three – burns holes in the bench
four – leaves tops loose on jars
five – noisy TV
six – sex
has become an obligation.

he is always
– there.

She twists like a fish on a hook,
bursts out in grief
Why can’t I be nice?

A woman past a certain age,
says the counsellor,
must live life how she wants.

Time drags in the rehash
yet he cries as he goes,
We never talked!

She breathes in the space,
uncorks the wine

And counts the ways:
one – she leaves dishes in the sink
two – buys an auto-shut fridge
three – gets a new kitchen
four – leaves tops off jars
five – buys a huge new TV
six – nix.

Kimono papers

Lesley Mckay  2014

Wearing the kimono

her grandmother chose

for her in Japan

she stood on street corners

on Friday nights

selling communist papers

When people spat or argued

her eyes rose to the cross

on the cathedral steeple

See the world

you wont change it

her grandmother said

And as she fingered

the flawless kimono

she felt only silk

Melons for jam

Lisa McKenzie 2014


half drowned he bows his head

prays before a dead dog

curled in the sand


he had cried in the hold

as The Gannet foundered

watermelons rolling free

green heads bobbing in the waves


  1. Kirkpatrick’s jam factory

where blades wait

and stirrers lean on hot metal

with melon juice stains


they break open on Ngaio beach

pink mouths choke with grit

wasps chew on the sweet flesh

their wings a thrill of sound


the man brushes them aside

places melon pieces around his friend

black eyes in red cups

like the poppies above his brother’s bones



Before the snows

Colin Basterfield 2014

For Tom Brandt

I walk to quiet them—the voices
But with every pause for breath
they catch up

to needle, disrupt, confuse, to amuse themselves
they’ve even convinced my bones
to adopt a different point of view

Hide they say, you’re known, to those that hunt
prey, like elk, because you’re weak
the straggler fallen away from the herd

I pray for them to stop, preying on me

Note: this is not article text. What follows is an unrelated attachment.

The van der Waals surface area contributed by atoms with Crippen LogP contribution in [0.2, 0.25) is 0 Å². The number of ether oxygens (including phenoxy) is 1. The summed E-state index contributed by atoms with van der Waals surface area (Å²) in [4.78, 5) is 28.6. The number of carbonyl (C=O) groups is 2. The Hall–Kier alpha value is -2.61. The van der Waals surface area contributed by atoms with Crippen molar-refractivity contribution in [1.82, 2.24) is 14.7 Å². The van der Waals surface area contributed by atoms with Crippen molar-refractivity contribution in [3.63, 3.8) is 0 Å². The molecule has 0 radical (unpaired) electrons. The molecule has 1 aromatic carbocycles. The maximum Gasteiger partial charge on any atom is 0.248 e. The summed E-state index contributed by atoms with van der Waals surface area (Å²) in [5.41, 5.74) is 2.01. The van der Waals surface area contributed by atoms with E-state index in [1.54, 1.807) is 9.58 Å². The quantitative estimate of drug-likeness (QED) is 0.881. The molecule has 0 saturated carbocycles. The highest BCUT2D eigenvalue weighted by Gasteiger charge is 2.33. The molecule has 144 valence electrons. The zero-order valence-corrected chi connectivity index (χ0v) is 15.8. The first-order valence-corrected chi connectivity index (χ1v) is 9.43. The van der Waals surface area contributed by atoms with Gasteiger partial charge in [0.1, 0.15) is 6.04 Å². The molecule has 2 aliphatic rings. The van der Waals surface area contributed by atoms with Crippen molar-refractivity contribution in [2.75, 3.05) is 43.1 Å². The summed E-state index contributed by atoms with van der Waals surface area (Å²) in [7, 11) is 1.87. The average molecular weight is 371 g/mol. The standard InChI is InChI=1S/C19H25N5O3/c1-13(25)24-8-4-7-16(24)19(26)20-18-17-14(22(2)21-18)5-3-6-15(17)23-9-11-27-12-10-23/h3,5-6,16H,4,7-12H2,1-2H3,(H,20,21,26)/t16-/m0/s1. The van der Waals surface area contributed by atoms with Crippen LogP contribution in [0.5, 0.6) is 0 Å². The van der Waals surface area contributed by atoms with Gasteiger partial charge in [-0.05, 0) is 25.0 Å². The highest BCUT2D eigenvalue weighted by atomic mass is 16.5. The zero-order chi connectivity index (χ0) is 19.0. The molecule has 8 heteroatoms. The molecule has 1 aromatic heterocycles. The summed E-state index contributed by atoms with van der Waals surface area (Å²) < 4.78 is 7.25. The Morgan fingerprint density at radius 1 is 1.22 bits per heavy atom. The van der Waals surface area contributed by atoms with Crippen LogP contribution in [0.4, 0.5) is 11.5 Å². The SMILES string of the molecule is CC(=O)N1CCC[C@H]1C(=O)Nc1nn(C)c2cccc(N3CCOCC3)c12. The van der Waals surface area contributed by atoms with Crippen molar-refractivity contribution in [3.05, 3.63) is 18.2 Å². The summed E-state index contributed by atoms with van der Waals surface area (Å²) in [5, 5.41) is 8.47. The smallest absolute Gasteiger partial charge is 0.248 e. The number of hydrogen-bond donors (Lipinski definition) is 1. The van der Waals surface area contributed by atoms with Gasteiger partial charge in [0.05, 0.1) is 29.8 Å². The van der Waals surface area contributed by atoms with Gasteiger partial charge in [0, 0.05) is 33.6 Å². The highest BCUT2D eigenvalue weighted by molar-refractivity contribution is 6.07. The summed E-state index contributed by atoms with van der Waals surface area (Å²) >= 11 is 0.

Cross the river, lose the scent
and hurry, before the snows

Shut up,
I know what I need to do
Toss the phone and stay on the right

Look, who’s in charge here?

That’s you. We’re only here to provide choice
Unless you mean Him, of course
He always listens
Always forgives

Pray more, pray harder
Pray you’re not prey
Keep walking

Cold now,

and dark
Yet still the chatter
Still the thought
Distill the thought
Die, still the thought

Quieter now, down at the river
Even flow, ripple over rock
leaves moss damp
Smell the air,
winter’s foreshadow
Snow’s cloak,
deadens sound,
absorbs voice

Silent now, they seem distracted perhaps
With elk that walk beside me seeking water
Trees that tower, seeking light
Blackberries yield under snow’s weight
Perhaps they’ll let me rest up a while

Warmer now, close my eyes
Hunker down between leaf and stream
Wait for the snows.

Talking (a love poem)

Victoria Broome 2014

My great nephew phoned Estonia
when he could barely crawl.

We decided he had a girlfriend
we knew nothing about.

Those late nights when he was crying
he must have been aching for her voice.
Across all those miles
how did he sound to her?

Mellifluous and rich, a pour of warm milk
across a dark, dark sky?

Or deep and gurgling, as if he spoke
through great miles of ocean,
bubbles of his love drifting towards
her mysterious surface?

How did she receive him?

He meant no harm, driven by the urgency
of his growing heart, to tell her everything
he so far knew, his wide dark eyes
roamed the universe as he spoke.

Sight and sound flew through him,

I think she woke
to a summer deciphering static.

It followed her lovesick, dumbstruck
getting lost in the branches of trees, in the
wind that filled them, in the humid air.
in the stars above.

The Bombardment

Victoria Broome 2014

She didn’t mean to bombard him with poems, he must have imagined her as an enemy plane, a low drone in the night disrupting his sleeping, surreptitiously dropping propaganda at his door.

Writing often fell from her when she least expected it, she might be walking to the letterbox and a poem would float from her wrist, a white feather, she might sense relief, she might feel exalted, it didn’t seem up to her.

She might be sitting in her office at work involved with a patient’s emotional complication and an epistolary moment would escape from the keyboard, she would flick away the pain, a repetitive strain.

She might be at home sitting in the deepening dusk listening to music and a sheet of words would materialise in the space in front of her, she would write it down
and take it to heart.

The poems pulled up from the deep, having moved through tons of pressure to get here. Breached, as a whale does, with a great exhalation.

What were they, literary bombs of feelings, explosive explanations ? She hadn’t thought, before she sent them, how it might feel to be on the receiving end.